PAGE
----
July 10, 2014

    With four more weeks of summer session, I want to share informal listening assessment results. By “informal”, that is to say the students listen to a short story (“That’s Life” series, which comes with a c.d.). After the second time listening to the story on c.d., the students respond to comprehension true/false statements about the story, which are in the book. It’s a wonderful way to get students into gear to begin a class, and they really do pay attention. It’s definitely informal, but they seem to answer correctly in unison.

    A week before the district post-test for promotion, I plan to assess the students more formally with written questions, such as the ones we created in our PLC group. I think this is excellent preparation for the district post-test without “teaching to the test”. That is, they seem to be learning how to listen for specific information.

    So, the experiment continues. I’ll report back after the students take the district post-test on August 5th. Whether they test well or not, I do want to keep the listening comprehension focus for reading. It’s helping the students in both their pronunciation of vocabulary and their understanding of the story. The listening assessment technique has definitely changed the way I present stories to the students and has raised their general confidence in processing the reading material.

  4. marti says:

    This is my comment. It’s a test.

  5. marti says:

    For my first listening SLO assessment I read the questions and possible multiple-choice answers using the Smart Board. Students could see and hear the questions and possible answers. Results were good, but not as good as the reassessment.

    For the reassessment, I asked individual students to read a question with the possible answer choices. The reading was slower and therefore easier to absorb, because it gave students more time to think about each question and possible answers. Also, for the reassessment, we went over key vocabulary words and discussed the questions, i.e., the meaning of the questions. Results were better.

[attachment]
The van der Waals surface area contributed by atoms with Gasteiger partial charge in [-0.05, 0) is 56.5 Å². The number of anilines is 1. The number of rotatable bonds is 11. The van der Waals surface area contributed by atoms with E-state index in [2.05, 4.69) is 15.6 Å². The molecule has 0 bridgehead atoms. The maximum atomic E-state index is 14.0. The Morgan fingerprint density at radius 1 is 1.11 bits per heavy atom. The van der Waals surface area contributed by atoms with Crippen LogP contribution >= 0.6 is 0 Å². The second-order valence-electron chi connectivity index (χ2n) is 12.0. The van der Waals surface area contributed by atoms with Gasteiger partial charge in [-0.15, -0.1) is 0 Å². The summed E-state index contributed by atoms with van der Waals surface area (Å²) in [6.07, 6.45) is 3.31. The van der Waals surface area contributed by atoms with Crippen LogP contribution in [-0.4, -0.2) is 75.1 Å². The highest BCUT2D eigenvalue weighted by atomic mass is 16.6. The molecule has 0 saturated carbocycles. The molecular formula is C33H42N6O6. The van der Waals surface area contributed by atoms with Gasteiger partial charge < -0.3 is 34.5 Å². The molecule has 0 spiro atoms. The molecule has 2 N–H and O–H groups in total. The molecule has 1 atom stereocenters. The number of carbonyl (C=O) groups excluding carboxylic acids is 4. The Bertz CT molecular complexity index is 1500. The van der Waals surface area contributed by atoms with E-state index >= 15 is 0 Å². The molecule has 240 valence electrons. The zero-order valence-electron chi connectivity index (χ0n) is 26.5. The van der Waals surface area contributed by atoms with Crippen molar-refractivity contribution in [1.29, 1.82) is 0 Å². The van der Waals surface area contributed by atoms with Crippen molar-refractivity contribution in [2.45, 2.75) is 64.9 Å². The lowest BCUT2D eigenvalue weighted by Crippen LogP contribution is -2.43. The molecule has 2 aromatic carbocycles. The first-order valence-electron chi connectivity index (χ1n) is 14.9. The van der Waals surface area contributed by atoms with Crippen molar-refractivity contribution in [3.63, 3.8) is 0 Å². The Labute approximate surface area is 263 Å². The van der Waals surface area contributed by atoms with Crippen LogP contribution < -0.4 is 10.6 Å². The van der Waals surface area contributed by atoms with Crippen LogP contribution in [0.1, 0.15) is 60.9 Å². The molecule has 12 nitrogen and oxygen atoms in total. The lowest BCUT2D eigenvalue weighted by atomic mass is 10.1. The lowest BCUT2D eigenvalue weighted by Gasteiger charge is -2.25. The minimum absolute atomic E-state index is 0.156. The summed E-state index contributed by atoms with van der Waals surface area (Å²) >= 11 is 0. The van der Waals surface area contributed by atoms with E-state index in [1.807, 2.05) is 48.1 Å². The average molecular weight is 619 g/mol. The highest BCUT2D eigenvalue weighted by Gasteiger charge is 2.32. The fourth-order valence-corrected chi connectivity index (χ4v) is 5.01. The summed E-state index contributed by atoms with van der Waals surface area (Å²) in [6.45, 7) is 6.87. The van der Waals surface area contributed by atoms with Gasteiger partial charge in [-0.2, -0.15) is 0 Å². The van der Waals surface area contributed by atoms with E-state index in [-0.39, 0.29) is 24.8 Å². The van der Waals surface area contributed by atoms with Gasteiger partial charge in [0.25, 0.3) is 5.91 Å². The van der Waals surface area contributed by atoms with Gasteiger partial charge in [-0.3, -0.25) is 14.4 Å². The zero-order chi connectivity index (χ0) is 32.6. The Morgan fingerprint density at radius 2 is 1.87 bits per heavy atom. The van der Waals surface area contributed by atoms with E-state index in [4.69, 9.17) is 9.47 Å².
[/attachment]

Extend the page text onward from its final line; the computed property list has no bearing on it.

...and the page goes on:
Reading the questions and possible answers carefully and slowly, and reviewing vocabulary words and discussing the questions results din better overall scores.

  6. Nancy Pakdel says:

    July 25, 2014

    Since my summer session class has been cancelled, due to low enrollment and attendance, I won’t be able to complete this listening assessment experiment at this time.

    However, I plan to continue teaching with this focus on listening comprehension, especially when reading a short story. That is, the students will listen to the story (without seeing it) twice before they read it. After the second listening of the story, comprehension questions will be addressed before they read the story.

    This technique has not only been successful in getting the students’ attention, it has mine! Since we learn language originally by listening, this seems like an excellent and effective way for the students to sharpen their listening concentration skill, and it also helps them with basic pronunciation when they do read the story aloud. (I only invite volunteers to read aloud. Not all students want to attempt it in front of their peers!)

    Another reason to look forward to Fall Semester. I like the way the PLC has changed my teaching techniques to improve both the students’ listening and reading comprehension in Englsih.